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Apple iTunes Reportedly Seeking Early Access to Theatrical Movies

7 Dec, 2016 By: Erik Gruenwedel



The crush for early access to theatrical movies in the home continues to gather momentum with Apple reportedly in talks with studios regarding making movies available on iTunes.

Citing sources familiar with the situation, Bloomberg reported Apple would like to do for theatrical releases what it did for recorded music.

While iTunes was one of the original platforms selling and renting digital movies and TV shows, having access to new-release titles early in the 90-day theatrical window could re-establish Apple in a crowded digital/packaged-media retail/rental market.

Then again, iTunes, which legitimized (versus pirated) digital music consumption with the 99-cent single, followed by transactional VOD and electronic-sellthrough of movies and TV shows, might be hard-pressed selling early access to theatrical movies for $50.

Premium VOD appeared dead in 2011 after Universal Pictures Home Entertainment’s abandoned efforts selling action/comedy Tower Heist in the home three weeks after its theatrical bow when exhibitors threatened to boycott the film.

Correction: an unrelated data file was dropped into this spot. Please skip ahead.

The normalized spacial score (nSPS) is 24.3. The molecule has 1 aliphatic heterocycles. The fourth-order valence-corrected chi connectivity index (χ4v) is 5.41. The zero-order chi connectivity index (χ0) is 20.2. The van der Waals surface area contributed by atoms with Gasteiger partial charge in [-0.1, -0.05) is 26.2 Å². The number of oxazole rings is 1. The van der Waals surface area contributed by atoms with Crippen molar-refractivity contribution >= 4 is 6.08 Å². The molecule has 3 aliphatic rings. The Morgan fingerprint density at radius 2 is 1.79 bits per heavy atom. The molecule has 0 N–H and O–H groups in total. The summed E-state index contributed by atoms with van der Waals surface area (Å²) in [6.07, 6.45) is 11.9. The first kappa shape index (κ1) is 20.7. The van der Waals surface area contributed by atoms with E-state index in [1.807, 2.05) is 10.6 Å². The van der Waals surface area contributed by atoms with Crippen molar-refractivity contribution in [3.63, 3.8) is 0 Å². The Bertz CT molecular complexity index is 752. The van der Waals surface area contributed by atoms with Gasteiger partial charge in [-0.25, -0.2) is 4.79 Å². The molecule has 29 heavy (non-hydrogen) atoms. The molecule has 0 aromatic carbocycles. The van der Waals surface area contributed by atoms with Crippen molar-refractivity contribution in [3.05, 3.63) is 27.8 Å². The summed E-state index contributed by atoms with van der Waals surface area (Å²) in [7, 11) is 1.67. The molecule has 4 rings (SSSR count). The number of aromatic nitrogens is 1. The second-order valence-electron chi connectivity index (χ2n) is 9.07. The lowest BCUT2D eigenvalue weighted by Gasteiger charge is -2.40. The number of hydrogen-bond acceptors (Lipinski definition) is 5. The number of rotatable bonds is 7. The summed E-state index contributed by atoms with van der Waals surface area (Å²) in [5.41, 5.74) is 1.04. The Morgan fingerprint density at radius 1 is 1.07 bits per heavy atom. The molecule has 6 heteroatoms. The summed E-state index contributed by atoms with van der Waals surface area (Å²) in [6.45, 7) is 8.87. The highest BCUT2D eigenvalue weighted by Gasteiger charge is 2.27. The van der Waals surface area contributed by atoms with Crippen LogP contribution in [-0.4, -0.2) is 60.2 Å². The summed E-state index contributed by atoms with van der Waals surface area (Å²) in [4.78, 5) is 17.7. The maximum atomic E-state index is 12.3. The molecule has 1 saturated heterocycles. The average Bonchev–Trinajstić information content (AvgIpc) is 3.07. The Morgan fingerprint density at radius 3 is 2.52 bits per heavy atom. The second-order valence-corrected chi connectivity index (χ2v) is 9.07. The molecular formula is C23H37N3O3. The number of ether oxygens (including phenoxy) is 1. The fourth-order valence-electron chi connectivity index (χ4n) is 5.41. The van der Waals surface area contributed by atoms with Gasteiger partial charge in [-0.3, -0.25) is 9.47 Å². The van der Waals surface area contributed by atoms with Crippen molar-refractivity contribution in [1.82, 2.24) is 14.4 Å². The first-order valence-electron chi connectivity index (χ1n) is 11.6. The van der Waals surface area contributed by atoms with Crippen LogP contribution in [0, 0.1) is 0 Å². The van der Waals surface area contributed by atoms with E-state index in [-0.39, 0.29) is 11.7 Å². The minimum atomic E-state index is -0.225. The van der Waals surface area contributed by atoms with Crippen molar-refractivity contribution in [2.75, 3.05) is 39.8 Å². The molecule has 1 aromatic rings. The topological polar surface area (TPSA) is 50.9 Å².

But a lot has changed in the past five years in the consumption of video entertainment, including consumers empowered by ubiquitous on-demand access online content.

Kevin Tsujihara, CEO of Warner Bros., James Murdoch, CEO of 21st Century Fox, and Universal Pictures have in recent weeks reignited the debate arguing that denying consumers early access is at odds with market dynamics.

Interestingly, Sean Parker, whose infamous Napster pirate music service led to Apple launching iTunes, has been trying to introduce Screening Room, a premium VOD service that reportedly would afford users same-day access to new theatrical releases.

Netflix, which has long criticized the theatrical window, makes its original movies available day-and-date with their very limited theatrical runs.


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